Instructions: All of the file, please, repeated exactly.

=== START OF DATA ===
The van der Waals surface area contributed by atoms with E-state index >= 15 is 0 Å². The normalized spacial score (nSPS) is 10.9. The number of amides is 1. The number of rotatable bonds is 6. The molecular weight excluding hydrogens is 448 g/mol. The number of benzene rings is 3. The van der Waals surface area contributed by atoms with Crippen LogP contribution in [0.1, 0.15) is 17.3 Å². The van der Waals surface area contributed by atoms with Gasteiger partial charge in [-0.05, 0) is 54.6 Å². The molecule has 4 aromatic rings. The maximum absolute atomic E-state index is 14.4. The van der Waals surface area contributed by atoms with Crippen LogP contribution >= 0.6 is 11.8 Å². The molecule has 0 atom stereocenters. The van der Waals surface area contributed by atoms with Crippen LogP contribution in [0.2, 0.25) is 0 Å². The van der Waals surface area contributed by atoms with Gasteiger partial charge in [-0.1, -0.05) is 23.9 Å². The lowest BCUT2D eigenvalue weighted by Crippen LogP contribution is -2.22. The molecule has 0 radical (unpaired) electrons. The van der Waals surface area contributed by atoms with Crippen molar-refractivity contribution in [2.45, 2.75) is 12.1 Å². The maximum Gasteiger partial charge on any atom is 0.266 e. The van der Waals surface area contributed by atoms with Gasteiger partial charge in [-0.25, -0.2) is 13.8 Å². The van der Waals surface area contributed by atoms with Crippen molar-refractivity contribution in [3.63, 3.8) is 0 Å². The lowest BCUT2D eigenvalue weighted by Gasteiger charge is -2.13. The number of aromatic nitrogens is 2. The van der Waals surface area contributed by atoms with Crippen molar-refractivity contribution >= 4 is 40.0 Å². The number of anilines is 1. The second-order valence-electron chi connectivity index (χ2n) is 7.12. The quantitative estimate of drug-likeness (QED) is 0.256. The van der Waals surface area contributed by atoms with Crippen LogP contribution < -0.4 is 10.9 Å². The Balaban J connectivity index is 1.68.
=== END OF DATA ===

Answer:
The van der Waals surface area contributed by atoms with E-state index >= 15 is 0 Å². The normalized spacial score (nSPS) is 10.9. The number of amides is 1. The number of rotatable bonds is 6. The molecular weight excluding hydrogens is 448 g/mol. The number of benzene rings is 3. The van der Waals surface area contributed by atoms with Crippen LogP contribution in [0.1, 0.15) is 17.3 Å². The van der Waals surface area contributed by atoms with Gasteiger partial charge in [-0.05, 0) is 54.6 Å². The molecule has 4 aromatic rings. The maximum absolute atomic E-state index is 14.4. The van der Waals surface area contributed by atoms with Crippen LogP contribution >= 0.6 is 11.8 Å². The molecule has 0 atom stereocenters. The van der Waals surface area contributed by atoms with Crippen LogP contribution in [0.2, 0.25) is 0 Å². The van der Waals surface area contributed by atoms with Gasteiger partial charge in [-0.1, -0.05) is 23.9 Å². The lowest BCUT2D eigenvalue weighted by Crippen LogP contribution is -2.22. The molecule has 0 radical (unpaired) electrons. The van der Waals surface area contributed by atoms with Crippen molar-refractivity contribution in [2.45, 2.75) is 12.1 Å². The maximum Gasteiger partial charge on any atom is 0.266 e. The van der Waals surface area contributed by atoms with Gasteiger partial charge in [-0.25, -0.2) is 13.8 Å². The van der Waals surface area contributed by atoms with Crippen molar-refractivity contribution in [3.63, 3.8) is 0 Å². The lowest BCUT2D eigenvalue weighted by Gasteiger charge is -2.13. The number of aromatic nitrogens is 2. The van der Waals surface area contributed by atoms with Crippen molar-refractivity contribution >= 4 is 40.0 Å². The number of anilines is 1. The second-order valence-electron chi connectivity index (χ2n) is 7.12. The quantitative estimate of drug-likeness (QED) is 0.256. The van der Waals surface area contributed by atoms with Crippen LogP contribution < -0.4 is 10.9 Å². The Balaban J connectivity index is 1.68.